In a small frying pan over high heat, add the cumin seeds and toast until fragrant, about 1 minute. Remove from heat. Using a mortar and pestle, grind the cumin seeds. Combine the lemon juice, oil, cumin and honey. Whisk until well combined.
Note: If the salad won’t be eaten all at once, add the dressing to each serving individually to preserve the freshness of the greens.
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There’s not a lot to say here except that this will be the best chocolate cake you ever bake. Ever. It has stood the test of time, fads, and the convenience of box cake mixes. This chocolate cake recipe first appeared in The Christian Science Monitor in the 1930s or ’40s. It was reintroduced to readers a few years ago in this essay.
When my mom gave me cake tools for Christmas this year, an eight-layer cakemaker complete with a plastic wand with interchangeable parts for carving pretty patterns in the icing, I decided to put them to the test for a friend's New Year’s Eve birthday bash.
I don’t think I had even made a double-layer cake before attempting this towering masterpiece.
I layered the cake with alternating buttercream frosting and raspberry preserves that I heated in the microwave for about 10 seconds to get it to a spreadable texture. I covered the sides and top with a chocolate buttercream frosting. I adapted the frosting recipe a bit from the original recipe, made it less sweet, which I think works just fine – because this is a really moist, dense cake.
On a whim I decided to use a few fresh flowers for a decorative touch, since I don't quite trust my skills yet to make frosting flowers.
It’s delicious either as a simple sheet cake or dressed up into a multilayer celebration cake.
There was just enough to give our revelers a nice big piece each – and left the Birthday Girl with a giant piece to eat the next day, which she did for breakfast. While sweet endings are nice, sweet beginnings are even better.
2 cups sugar
1-1/2 sticks butter
1-1/2 cup boiling water
2 cups flour
1/2 cup unsweetened cocoa powder
2 teaspoons baking soda
1/2 teaspoon salt
2 eggs, beaten
1 teaspoon vanilla
Preheat oven to 350 degrees F. Grease and flour a 9- x 13-inch pan or two 9-inch round cake pans. If you are using round pans, it is recommend that you cut out a piece of parchment paper and line each pan, since this cake tends to stick.
Place butter and sugar in a large mixing bowl. Add boiling water and stir until the butter and sugar are dissolved.
Sift the dry ingredients into the batter and combine. Add eggs and vanilla extract and mix well.
Pour into prepared pan(s) and bake about 35 minutes, or until a knife inserted in the center comes out clean.
Note: Homecooks who have used this recipe find that the cake rises higher in the middle.
Vanilla Buttercream Icing
1/2 stick butter, room temperature
3 cups powdered sugar, sifted
1-2 tablespoons milk
1 teaspoon vanilla
Cream butter until fluffy, gradually add powdered sugar. Stir in milk, 1 teaspoon at a time, until you achieve the consistency you want. Add vanilla. This is a thick, rich icing.
Sift the dry ingredients (flour, cocoa, soda, salt) into the batter. Mix well. Add eggs and vanilla and mix until well combined.
Chocolate Buttercream Icing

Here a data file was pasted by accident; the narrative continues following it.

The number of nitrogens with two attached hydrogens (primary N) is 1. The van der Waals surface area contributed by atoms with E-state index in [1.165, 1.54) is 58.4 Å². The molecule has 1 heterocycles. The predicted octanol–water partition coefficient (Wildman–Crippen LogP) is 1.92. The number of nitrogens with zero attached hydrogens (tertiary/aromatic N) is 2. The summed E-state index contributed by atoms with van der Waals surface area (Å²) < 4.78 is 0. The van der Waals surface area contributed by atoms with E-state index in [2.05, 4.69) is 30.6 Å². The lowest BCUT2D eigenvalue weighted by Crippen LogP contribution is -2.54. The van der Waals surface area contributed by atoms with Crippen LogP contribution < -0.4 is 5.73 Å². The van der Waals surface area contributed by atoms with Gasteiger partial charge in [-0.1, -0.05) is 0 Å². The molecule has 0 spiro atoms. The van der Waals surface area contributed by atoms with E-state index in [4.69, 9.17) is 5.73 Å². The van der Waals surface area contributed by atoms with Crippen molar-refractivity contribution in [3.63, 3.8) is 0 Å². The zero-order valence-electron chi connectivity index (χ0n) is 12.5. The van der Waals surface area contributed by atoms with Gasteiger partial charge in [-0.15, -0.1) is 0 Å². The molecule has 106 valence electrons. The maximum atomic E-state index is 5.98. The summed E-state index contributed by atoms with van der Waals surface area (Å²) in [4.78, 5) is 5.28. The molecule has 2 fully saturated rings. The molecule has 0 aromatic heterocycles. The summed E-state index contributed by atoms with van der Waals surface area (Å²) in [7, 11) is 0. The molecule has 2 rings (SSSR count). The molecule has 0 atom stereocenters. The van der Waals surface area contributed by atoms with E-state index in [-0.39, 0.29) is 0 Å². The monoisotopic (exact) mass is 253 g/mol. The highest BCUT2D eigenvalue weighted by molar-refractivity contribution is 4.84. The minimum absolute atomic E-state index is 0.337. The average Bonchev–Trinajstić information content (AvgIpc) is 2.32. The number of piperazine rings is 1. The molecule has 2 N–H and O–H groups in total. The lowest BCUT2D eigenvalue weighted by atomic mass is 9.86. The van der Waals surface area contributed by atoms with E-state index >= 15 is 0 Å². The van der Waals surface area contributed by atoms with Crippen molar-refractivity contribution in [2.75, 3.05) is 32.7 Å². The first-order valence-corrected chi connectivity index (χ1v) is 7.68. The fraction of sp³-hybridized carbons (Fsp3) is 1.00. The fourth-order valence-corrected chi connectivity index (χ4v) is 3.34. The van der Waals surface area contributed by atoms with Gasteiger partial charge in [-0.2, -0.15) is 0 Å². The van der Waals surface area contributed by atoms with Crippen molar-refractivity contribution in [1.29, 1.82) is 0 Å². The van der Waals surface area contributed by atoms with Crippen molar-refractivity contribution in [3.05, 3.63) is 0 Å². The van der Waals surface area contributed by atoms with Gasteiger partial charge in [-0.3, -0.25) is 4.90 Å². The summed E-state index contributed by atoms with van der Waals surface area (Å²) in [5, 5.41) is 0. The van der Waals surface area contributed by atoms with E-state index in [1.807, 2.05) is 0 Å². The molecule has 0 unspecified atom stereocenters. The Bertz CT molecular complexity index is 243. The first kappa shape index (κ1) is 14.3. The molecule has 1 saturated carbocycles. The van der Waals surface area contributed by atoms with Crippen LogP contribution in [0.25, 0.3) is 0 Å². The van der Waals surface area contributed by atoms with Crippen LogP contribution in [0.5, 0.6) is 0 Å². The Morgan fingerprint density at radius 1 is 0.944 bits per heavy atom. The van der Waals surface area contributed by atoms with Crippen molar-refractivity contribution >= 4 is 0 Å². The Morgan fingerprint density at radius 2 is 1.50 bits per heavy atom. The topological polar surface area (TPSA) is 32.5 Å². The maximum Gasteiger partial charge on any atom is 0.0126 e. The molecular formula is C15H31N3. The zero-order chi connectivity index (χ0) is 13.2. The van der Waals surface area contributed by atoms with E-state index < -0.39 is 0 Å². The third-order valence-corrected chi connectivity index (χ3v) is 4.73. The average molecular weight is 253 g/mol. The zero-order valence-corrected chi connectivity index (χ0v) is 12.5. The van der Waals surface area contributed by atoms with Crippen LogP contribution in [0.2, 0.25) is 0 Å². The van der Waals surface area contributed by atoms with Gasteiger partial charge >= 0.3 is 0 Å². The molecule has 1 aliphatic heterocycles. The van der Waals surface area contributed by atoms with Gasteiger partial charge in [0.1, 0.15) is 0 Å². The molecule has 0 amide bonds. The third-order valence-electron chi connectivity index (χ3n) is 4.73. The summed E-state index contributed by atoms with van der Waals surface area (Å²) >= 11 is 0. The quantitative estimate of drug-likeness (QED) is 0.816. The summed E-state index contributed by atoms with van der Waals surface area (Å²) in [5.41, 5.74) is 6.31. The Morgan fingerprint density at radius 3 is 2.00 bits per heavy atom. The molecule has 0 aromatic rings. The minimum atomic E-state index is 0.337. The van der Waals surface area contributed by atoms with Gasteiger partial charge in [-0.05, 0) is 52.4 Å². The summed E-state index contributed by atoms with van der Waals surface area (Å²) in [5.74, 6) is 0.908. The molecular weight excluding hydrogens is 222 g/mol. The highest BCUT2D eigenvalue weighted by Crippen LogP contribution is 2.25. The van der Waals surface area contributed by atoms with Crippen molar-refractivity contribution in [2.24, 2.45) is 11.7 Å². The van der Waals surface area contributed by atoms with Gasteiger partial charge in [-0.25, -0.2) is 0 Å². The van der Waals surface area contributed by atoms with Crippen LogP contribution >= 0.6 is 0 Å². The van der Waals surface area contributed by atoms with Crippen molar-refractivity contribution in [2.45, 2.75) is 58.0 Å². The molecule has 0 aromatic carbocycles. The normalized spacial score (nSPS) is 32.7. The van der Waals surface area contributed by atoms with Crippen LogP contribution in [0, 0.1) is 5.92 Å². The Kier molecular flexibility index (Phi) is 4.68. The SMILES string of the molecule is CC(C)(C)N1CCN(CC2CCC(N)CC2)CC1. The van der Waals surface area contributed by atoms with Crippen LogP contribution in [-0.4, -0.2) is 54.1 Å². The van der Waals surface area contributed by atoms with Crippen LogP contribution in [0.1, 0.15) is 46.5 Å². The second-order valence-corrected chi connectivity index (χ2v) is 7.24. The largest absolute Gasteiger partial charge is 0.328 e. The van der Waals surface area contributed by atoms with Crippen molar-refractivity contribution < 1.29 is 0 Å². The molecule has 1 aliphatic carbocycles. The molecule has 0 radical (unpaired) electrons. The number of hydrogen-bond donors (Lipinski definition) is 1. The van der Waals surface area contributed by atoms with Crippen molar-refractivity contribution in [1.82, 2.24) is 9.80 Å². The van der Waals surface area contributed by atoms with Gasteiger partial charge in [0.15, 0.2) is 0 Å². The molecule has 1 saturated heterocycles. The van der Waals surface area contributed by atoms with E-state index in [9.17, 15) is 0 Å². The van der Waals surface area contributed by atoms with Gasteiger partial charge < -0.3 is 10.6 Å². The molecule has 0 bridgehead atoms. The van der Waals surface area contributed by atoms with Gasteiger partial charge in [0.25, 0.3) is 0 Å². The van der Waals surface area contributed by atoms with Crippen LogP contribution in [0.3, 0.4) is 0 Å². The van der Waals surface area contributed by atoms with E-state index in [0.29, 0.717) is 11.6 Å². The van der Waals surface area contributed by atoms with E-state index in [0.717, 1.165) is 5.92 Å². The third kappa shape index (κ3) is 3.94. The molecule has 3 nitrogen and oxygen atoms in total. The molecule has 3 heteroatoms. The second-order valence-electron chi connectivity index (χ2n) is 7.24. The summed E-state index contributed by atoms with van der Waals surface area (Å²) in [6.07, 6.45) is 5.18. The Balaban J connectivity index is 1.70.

1-1/2 sticks butter, room temperature
2 cups powdered sugar, sifted
3 egg yolks, unbeaten
6 1-ounce squares unsweetened baker’s chocolate
In the top of a double boiler, melt the chocolate completely. Remove from heat, allow to cool.
Cream butter until fluffy, gradually add powdered sugar. Beat in egg yolks, one at a time. Add in chocolate, beat until desired consistency.
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I first made these granola bars when I signed up to deliver a school snack. The preschoolers were venturing out on a field trip and needed something to eat on the bus. True to form, I skipped the simple solution of buying something from the store (which the majority of the kids would have preferred) and instead, I stubbornly created a time consuming project. Fortunately, it was a joint venture with Mini Whipped who perfected the art of the parchment wrap and twist.
RECOMMENDED: Five breakfast meals to go
Since the school outing, I have experimented with a few different recipes. I like the combination of tart cranberries with sweet, white chocolate. And, we’ve all voted that chewier, soft granola bars are the way to go for our family. I found that if wrapped in plastic wrap, the bars freeze well. So, consider doubling the batch and keeping extras on hand.
Feel free to get creative and mix up the sweet stuff inside. If cranberries and white chocolate aren’t your thing, add nuts, chocolate chips or other goodies.
Cranberry white chocolate granola bars
Makes about 14 bars
Adapted from Mom’s Big Book of Baking
3/4 cup old-fashioned oats
1/4 cup sunflower seeds
1/2 cup whole wheat flour
1/2 teaspoon baking powder
1/4 teaspoon salt
1/2 teaspoon ground cinnamon
1/2 cup canola oil
1/3 cup firmly packed brown sugar
1 teaspoon vanilla extract
1/3 cup white chocolate chips
1/3 cup dried cranberries
Preheat the oven to 350 degrees F. Grease an 8-inch square baking dish. Spread the oats and sunflower seeds on a cookie sheet and bake about 10 minutes until slightly toasted, stirring once. Remove the pan and let oats cool completely.
Combine flour, baking powder, salt and cinnamon in a small bowl. In another bowl, combine the oil and brown sugar and stir until smooth. Stir in the egg and vanilla. Stir in the flour mixture until just combined. Stir in the oat mixture until combined.